Why do so many Ruby/Rails developers use Macs?

I am a QA engineer who works in Ruby quite a bit, and I've never been
able to figure out...why is there a disproportionately large
contingent of Mac users among Ruby developers? Macs are probably 10
percent of the computer market, but every time I go to a Ruby
conference, probably 80 percent of the laptops there are Macs.

Any thoughts?

Then why is it so hard for me to find just one of you guys for a Delaware spot? I need a ROR Mac Developer for a project with Bank of America in Delaware…

I am a QA engineer who works in Ruby quite a bit, and I've never been
able to figure out...why is there a disproportionately large
contingent of Mac users among Ruby developers? Macs are probably 10
percent of the computer market, but every time I go to a Ruby
conference, probably 80 percent of the laptops there are Macs.

Well a least one reason is that ruby on windows has historically been
not such a great proposition due to slower speed and hassle installing
gems with native extensions.

Fred

Hi Ron,

Then why is it so hard for me to find just one of you guys for a
Delaware spot?

I can think of several potential reasons.

1) Your original posting did not follow the forum's convention, clearly
posted on the Google Groups home page, that job postings be prefixed on
the subject line with [JOBS]. A lack of respect for the community's
norms starts you off on the wrong foot.

2) Your posting included no information whatsoever regarding the
position. While the US economy, in general, is in very poor shape, the
Rails ecosystem is quite healthy. If you want to attract qualified
talent to your projects, you'll probably want to spend a little time
'sprucing up' your preso. That, of course, presumes that you've done
some homework wrt your audience.

... for a project with Bank of America ...

Ummmm... by itself, that's doing you more harm than good. If it were
me, I'd talk much more about the team. Rails developers are generally a
younger crowd. Working for a Bank, well... not nearly as much fun as
working for a startup. And Rails is about having fun while we work.

in Delaware..

3) Not sure how many Rails developers there are in Delaware. You might
want to google 'Ruby Brigade Delaware' to get started.

HTH,
Bill

I am a QA engineer who works in Ruby quite a bit, and I’ve never been

able to figure out…why is there a disproportionately large

contingent of Mac users among Ruby developers? Macs are probably 10

percent of the computer market, but every time I go to a Ruby

conference, probably 80 percent of the laptops there are Macs.

Any thoughts?

Jim, here are my reasons for selecting a Mac:

o the OS is built on very stable technologies like Unix

o the graphical user interface is great for delivering a better user experience

o open source friendly

o can use both off the shelf and open source software

o in regards to the web, a better mirror to the platform I’m deploying to

i.e. most deployed web sites are running on Unix based systems

o most of the companies I have worked for were Unix based environments

o a very nice and free development environment in Xcode for building desktop, iPhone, and MacRuby applications

o extensibility

e.g. I can run Windows 7 Ultimate, Linux, other OS compatible applications side by side with Mac OS applications using VMWare Fusion.

I tend use a very nice tool called Rational Performance Tester on Linux for simulating user load on a web site. BTW, Rational Performance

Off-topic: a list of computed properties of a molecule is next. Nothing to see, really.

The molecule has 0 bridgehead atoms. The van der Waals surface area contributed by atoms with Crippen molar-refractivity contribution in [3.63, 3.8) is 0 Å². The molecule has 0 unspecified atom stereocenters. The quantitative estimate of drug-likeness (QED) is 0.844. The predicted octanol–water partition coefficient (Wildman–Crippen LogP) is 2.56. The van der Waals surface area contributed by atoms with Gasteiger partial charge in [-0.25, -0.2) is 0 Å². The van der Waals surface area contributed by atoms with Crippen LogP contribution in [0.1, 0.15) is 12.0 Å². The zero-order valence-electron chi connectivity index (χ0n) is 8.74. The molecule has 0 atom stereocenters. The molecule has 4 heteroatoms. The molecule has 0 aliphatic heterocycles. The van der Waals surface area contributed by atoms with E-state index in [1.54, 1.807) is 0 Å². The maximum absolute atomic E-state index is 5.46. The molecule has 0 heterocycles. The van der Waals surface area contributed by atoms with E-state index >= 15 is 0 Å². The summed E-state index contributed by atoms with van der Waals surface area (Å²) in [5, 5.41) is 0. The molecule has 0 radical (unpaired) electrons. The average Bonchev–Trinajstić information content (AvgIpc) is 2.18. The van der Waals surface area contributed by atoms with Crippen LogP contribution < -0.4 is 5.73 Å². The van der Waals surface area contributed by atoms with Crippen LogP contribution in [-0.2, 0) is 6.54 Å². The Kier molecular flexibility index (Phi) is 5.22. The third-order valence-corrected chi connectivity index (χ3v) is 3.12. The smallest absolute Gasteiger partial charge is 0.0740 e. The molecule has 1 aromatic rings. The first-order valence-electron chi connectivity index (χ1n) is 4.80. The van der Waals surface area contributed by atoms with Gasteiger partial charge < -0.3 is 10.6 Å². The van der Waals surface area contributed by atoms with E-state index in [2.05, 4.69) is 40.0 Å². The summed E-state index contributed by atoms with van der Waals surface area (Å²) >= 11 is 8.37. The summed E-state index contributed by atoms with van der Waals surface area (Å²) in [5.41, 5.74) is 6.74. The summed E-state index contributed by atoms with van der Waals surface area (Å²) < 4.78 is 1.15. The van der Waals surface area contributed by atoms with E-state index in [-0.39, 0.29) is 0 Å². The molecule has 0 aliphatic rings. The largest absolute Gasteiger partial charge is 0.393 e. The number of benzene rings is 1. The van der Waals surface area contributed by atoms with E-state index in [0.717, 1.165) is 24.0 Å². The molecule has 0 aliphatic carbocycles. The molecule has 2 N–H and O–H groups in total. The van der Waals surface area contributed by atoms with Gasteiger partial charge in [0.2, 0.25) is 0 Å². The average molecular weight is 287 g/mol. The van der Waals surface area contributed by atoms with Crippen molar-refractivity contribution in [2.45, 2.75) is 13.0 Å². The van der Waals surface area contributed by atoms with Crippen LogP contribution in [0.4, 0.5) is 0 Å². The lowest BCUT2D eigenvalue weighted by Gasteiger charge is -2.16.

Tester is only supported on the Window and Linux platforms.

o the company, Apple, cares more about winning the quality battle than the majority battle

In short, it’s about working in an environment that you enjoy which provides the options to expand.

Just my 2 cents,

-Conrad

Macs are by fat the easiest way to get going in rails/ruby because it's there out of the box. A few gem commands and you're rockin' and rollin'. Windows and Linux are easy to set up too but require a bit more setup work.

Ubuntu is good but you have to use the stuff in the repositories by default which is ok but not as good as issuing gem commands. Chances are good that you'll deploy to *nix so you might as well learn to develop on it too

Also macs are just way nicer to work on day-to-day. I see slot more java devs using macs too these days.

I've only been doing Ruby on Rails and Ruby development for 4 weeks now but from my experience so far all the tools I need either come with OSX or a built for OSX. So it's just a lot less of a hassle to get up and running.

James.

Jim Knowlton wrote:

Not true, it is easy to install so that the gem commands can be used
in the normal way. I use this script to install the lamp stack, mysql
ruby and rails (on ubuntu 9.10), it does not get much easier than
this. It assumes that there is a folder ~/downloads

# this installs the lamp stack, the ^ is important. See
https://help.ubuntu.com/community/Tasksel
sudo apt-get install lamp-server^
sudo apt-get install libapache2-mod-auth-mysql phpmyadmin

# this derived from
http://www.hackido.com/2009/04/install-ruby-rails-on-ubuntu-904-jaunty.html
# bits for building stuff
cd ~
sudo apt-get install build-essential
# ruby and mysql stuff, this assumes that the lamp stack with mysql
has already been installed
sudo apt-get install ruby ri rdoc libmysql-ruby ruby1.8-dev irb1.8
libdbd-mysql-perl libdbi-perl libmysql-ruby1.8 libmysqlclient15off
libnet-daemon-perl libplrpc-perl libreadline-ruby1.8 libruby1.8
rdoc1.8 ri1.8 ruby1.8 irb libopenssl-ruby libopenssl-ruby1.8
libhtml-template-perl
wget -N -P ~/downloads
http://rubyforge.org/frs/download.php/60718/rubygems-1.3.5.tgz
tar xvzf ~/downloads/rubygems-1.3.5.tgz
cd rubygems-1.3.5
sudo ruby setup.rb
cd ..
rm -rf rubygems-1.3.5
echo "making symlinks - not sure if this will always be necessary,
must be done if gem -v does not work"
sudo ln -s /usr/bin/gem1.8 /usr/local/bin/gem
sudo ln -s /usr/bin/ruby1.8 /usr/local/bin/ruby
sudo ln -s /usr/bin/rdoc1.8 /usr/local/bin/rdoc
sudo ln -s /usr/bin/ri1.8 /usr/local/bin/ri
sudo ln -s /usr/bin/irb1.8 /usr/local/bin/irb
# rails latest version
sudo gem install rails

Colin

" Macs are probably 10 percent of the computer market"

That would be the computer user market, not the computer professional
market.

Most professionals in any field use equipment that is different than
home users. Professional drivers, professional filmmakers,
professional chefs.

Being the most popular in the consumer market does not make an item
the best for a particular task.